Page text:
Should Ethical/Sustainable Fashion be Quality Fashion?

Of course there are times where the artisan or crafts industries struggle to meet quality standards set by modern manufacturing facilities.  However...

... quality itself is a customer perception!

Regardless of our products we must continuously strive for quality. Our drive for sustainability and ethical practices do not need to compromise the goal of excellence in all we do.  As we revolutionize the fashion industry let us not forget the customers.  After all, they are key stakeholders and need to be treated ethically as much as our staff and suppliers.  Sustainability itself must drive us to produce long lasting products.

It is important that we do not throw away the GOOD values of  'fast' fashion.  If we are in manufacturing or retailing we should familiarize ourselves with the concepts of TQM, 6-sigma and 'lean' (trust me, it is a different concept than what most people think).  The big players in the world are striving to be lean.  Why?  Because it is ethical and sustainable practices that make a company great.  We slow fashion-ists / fashion revolutionists will do well to learn from the likes of Toyota and take key lessons of concepts of continuous improvement, in search of excellence, and lean.

In 1989, the Brundtland Commission articulated what has now become a widely accepted definition of sustainability: “development which meets the needs of the present without compromising the ability of future generations to meet their own needs.”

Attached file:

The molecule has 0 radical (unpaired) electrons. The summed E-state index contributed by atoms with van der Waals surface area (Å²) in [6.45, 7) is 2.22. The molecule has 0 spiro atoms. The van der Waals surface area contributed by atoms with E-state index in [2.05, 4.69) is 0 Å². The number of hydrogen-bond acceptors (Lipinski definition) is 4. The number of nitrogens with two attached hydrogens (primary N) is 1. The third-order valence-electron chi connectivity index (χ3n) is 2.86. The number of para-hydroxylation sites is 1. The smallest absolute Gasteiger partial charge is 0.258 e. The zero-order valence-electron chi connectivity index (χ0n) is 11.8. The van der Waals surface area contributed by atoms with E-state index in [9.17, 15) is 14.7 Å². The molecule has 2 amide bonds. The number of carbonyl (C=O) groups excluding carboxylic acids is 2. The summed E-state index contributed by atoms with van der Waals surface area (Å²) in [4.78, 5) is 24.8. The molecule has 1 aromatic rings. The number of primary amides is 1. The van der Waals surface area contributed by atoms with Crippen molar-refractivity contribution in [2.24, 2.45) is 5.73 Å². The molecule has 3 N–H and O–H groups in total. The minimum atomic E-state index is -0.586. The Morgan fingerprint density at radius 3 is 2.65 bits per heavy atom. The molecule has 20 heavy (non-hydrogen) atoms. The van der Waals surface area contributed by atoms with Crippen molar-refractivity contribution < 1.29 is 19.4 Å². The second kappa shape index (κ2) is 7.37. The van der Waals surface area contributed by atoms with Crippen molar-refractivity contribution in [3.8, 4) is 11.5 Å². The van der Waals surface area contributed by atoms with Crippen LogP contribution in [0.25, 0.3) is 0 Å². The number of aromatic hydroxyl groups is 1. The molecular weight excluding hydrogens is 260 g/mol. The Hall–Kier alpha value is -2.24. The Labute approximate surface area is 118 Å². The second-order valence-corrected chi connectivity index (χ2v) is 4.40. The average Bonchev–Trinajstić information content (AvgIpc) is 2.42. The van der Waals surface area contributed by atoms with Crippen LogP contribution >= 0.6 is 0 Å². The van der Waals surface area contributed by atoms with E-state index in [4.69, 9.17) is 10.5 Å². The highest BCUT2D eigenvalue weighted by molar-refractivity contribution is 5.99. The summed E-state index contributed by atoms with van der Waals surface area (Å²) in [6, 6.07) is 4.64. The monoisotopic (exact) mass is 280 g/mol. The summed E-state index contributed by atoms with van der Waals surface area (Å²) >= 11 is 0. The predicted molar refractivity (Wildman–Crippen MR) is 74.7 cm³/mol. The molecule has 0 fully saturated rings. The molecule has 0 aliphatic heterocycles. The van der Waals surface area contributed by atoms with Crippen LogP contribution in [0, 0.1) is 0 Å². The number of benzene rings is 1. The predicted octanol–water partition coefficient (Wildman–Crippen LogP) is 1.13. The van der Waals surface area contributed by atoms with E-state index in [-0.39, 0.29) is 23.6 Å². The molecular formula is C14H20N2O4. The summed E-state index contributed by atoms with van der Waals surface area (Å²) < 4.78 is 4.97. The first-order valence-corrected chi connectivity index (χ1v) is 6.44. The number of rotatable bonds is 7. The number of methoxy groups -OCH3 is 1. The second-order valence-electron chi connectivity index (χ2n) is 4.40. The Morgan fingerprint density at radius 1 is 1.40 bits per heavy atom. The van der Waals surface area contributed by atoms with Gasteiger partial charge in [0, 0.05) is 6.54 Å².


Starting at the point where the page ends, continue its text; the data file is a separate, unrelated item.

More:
The Ethical Fashion Forum defines ethical fashion: "For the EFF, ethical fashion represents an approach to the design, sourcing and manufacture of clothing which maximises benefits to people and communities while minimising impact on the environment."

We cannot forget the old mantras; excellence and quality.  We must move and understand the new mantas of continuous improvement and lean.  In our revolution, we need to accentuate the good and eradicate the bad.  Keep the components that take us to our goals of meeting needs of the present and future; maximising the benefits to people and communities.  Ensure that our customers are viewed as key stakeholders.  Throw away the baggage that is oppressive and repressive.  To treat each other fairly.  To be kind.  To love!

If quality is a customer perception then we should know what that perception is - then better that perception!  Regardless of our product - we can all strive for that! That is sustainable and ethical!


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